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KidSuper gets ready to unveil the next act for art and fashion, a dream factory in Brooklyn

KidSuper gets ready to unveil the next act for art and fashion, a dream factory in Brooklyn

Colm Dillane, founder of KidSuper
Colm Dillane, founder of KidSuper

KidSuper is the mind child of New York-born multimedia artist and entertainer, Colm Dillane. He has shown his collections at Paris Fashion week and last year won the LVMH Karl Lagerfeld Prize. Over the past few years he has directed award-winning short films, music videos, and sold-out solo art fashion shows. A number of musicians have worn the brand such as Young Thug and Joey Bada$$ have worn KidSuper.

Dillane’s ultimate mission with the KidSuper brand is to remind people that anything is possible. One way he illustrated this was through a viral stop-motion film for his SS22 collection. And last season, KidSuper took over the internet with a Christie’s live auction runway show for FW22.

After collaborations with PUMA and Modelo, Colm is working on his next big act, KidSuper 2.0, a 10,000-square-foot warehouse in Brooklyn that will include a recording studio, stage, event space, sneaker manufacturing, and bottle recycling. Rain caught up with Colm to find out how he became a master of DIY – from art to fashion to production and how he sees the ultimate expression of KidSuper in his forthcoming dream factory.

Colm Dillane
Colm Dillane

KidSuper

I’ve been watching KidSuper for over three-ish years, and it’s an incredible journey to watch unfold. I’m sure it has been for you as well.

Yeah, unexpected. I had a plan but did not see it going in this direction. 

What did you think was going to happen? 

I didn’t think the fashion industry would accept me with open arms. It took a very long time, and they weren’t that open, but eventually, they opened up to it, so that’s pretty cool.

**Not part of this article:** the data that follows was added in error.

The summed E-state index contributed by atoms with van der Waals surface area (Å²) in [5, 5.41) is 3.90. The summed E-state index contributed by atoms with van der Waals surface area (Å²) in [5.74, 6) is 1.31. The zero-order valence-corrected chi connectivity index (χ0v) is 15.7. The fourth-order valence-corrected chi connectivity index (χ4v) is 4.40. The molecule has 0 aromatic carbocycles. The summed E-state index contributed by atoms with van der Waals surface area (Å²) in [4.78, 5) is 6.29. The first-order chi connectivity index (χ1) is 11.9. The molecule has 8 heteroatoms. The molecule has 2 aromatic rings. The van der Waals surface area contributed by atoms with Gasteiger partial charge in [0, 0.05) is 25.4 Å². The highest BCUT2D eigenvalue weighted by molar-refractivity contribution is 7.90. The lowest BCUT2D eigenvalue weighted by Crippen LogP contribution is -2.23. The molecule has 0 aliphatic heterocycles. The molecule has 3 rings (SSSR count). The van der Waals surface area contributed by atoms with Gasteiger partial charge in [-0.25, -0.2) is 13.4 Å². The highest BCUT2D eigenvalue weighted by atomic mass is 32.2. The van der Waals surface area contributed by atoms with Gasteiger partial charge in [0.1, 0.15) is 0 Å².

I remember watching a video when you applied for the LVMH Prize, and Virgil was in the room.

It was an exciting conversation. He took a considerable interest in what you were doing and your values. Would you agree with that? 

Yeah, we didn’t know each other well. We only met a couple of times, but Virgil was the guy who not only broke down all walls for streetwear and people of color but he also broke down a different thought process. 

It was like, oh wait; this streetwear thought process is just as necessary as whatever you consider fashion or high-end thought process. Maybe weirdly, they are more similar than the world presented them. 

Virgil brought significant awareness to those types of people and the celebrity aspect of designers. Starting a successful streetwear brand is just as hard as starting a high-end luxury brand. So, I don’t know if I could be doing what I’m doing at any other time. 

For me, clothing was the only thing because it’s the most democratic of art forms. It was the only thing people were willing to take notice of me. I started so young. No one wanted me to creatively direct photoshoots or art or whatever. You didn’t care to buy a painting from me, but you might spend $15 on a t-shirt, right? It was an easy entry for people: buying stuff from me or paying for my creative abilities. So, I had to create this big brand to be considered a creative mind. 

I’m always trying to shoot bigger than I am.

Colm Dillane, KidSuper

Everyone has their own story. I was making this brand so people would notice me as this creative. I was like, look, I made t-shirts, but I also painted the t-shirt, I directed the photo shoot, and I edited and filmed the video. Then people were like, ‘Oh wow, okay, let’s get him to do videos, let’s call him to do the artwork. I was using the brand as my platform. 

One of the more inspiring things was connecting with people through art. Everyone has clothing, but not everyone has artwork. Not everyone can have it, so that’s what I love about fashion. 

KidSuper FW22 ‘BREATHING LIFE INTO THE INANIMATE’

Before, the industry looked at fashion and art separately. Brands are now trying to embrace art. The critics would not have it if a designer did something like Kim Jones. 

These artist collaborations are becoming super important. I loved what you did in the last spring 2023 show, which was a literal interpretation of art with the auction and the runway. It was fun and theatrical. It reminded me of Viktor&Rolff, but it felt more democratic somehow.

I think they’re pretty different. I was 0% inspired by them. The original idea is the auction. I knew it existed, but their thought process and my thought process to reach the end goal were very different. I cared about having it interactive; I love this idea of not knowing if you’re a part of the auction or not part of it, not knowing how to behave, and being pushed to not only be the spectator.

KidSuper SS22